You might think that user onboarding is only useful for new customers, but it has a much wider impact. In fact, you can use user onboarding to drive engagement and retention for existing customers as well. The more people who are engaged with your product or service, the more likely they are to renew their subscription or buy additional products from you in the future.
When it comes to user onboarding, the key is to help users understand how your product or service solves their problems. You want them to quickly see why they should be using your app or website instead of one of your competitors. You can increase engagement and retention from the beginning by providing a clear value proposition that benefits both parties.
User onboarding is an important part of the customer lifecycle. When you think about it, most new users have never interacted with your product or service before. They need to be guided through each step so that they don’t get confused or frustrated—and give up before they become loyal customers.
There are many different stages of the customer lifecycle, and each one requires a slightly different approach to user onboarding. For example, when you’re trying to attract new customers, it’s important that they don’t feel overwhelmed by all of the features available—or confused about how they work together. On the other hand, if you want existing customers to renew their subscriptions or buy additional products from you in the future, then you need to focus more on engagement and retention instead of acquisition.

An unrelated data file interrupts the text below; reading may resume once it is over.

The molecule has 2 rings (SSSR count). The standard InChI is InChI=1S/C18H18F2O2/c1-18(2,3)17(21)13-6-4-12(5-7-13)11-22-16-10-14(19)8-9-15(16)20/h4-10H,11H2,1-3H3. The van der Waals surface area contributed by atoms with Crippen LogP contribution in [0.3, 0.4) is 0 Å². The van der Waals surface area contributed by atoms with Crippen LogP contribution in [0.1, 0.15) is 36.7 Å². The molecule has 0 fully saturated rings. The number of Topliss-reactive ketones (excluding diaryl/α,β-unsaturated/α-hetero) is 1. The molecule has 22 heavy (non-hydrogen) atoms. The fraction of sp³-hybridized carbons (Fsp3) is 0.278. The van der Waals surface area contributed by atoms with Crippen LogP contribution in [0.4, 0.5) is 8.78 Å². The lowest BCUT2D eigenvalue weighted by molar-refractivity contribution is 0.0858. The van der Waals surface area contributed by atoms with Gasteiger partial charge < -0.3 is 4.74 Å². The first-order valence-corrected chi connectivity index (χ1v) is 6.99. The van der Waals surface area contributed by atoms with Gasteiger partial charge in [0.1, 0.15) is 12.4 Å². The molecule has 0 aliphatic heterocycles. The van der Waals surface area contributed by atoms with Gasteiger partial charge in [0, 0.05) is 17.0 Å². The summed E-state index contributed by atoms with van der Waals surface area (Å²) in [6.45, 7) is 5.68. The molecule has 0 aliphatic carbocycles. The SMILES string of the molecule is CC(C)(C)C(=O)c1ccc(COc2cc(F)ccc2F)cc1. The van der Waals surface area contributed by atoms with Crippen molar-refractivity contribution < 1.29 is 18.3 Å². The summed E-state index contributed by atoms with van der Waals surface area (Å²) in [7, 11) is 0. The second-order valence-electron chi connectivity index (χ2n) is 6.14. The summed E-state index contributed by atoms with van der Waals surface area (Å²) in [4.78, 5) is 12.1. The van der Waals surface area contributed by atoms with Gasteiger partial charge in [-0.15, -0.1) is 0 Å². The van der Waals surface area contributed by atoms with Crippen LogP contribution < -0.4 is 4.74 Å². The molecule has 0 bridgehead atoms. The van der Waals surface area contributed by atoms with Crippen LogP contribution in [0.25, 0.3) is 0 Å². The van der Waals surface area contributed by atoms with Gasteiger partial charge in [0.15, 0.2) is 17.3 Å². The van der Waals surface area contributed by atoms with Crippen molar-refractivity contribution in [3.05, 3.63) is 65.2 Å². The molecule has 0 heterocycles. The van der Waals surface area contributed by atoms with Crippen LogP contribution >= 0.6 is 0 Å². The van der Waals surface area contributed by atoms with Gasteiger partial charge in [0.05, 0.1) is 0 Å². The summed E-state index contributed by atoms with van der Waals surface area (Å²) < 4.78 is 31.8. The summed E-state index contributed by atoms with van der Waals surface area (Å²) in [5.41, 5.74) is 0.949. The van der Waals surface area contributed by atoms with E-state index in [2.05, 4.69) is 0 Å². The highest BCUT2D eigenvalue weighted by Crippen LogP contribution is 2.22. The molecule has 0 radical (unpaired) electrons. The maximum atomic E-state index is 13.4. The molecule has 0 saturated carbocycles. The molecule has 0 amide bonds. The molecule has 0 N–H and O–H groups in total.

Now that you know the basics of user onboarding, you can test different approaches and see what works best for your product. Remember that the key is to keep it simple and focus on getting users to complete their first goal. This will help you build trust and gain a deeper understanding of how your users will interact with your product or service in the future. Zorp is a unique drag-and-drop app-building platform that can help you develop tailored apps for efficient user onboarding. Do check it out!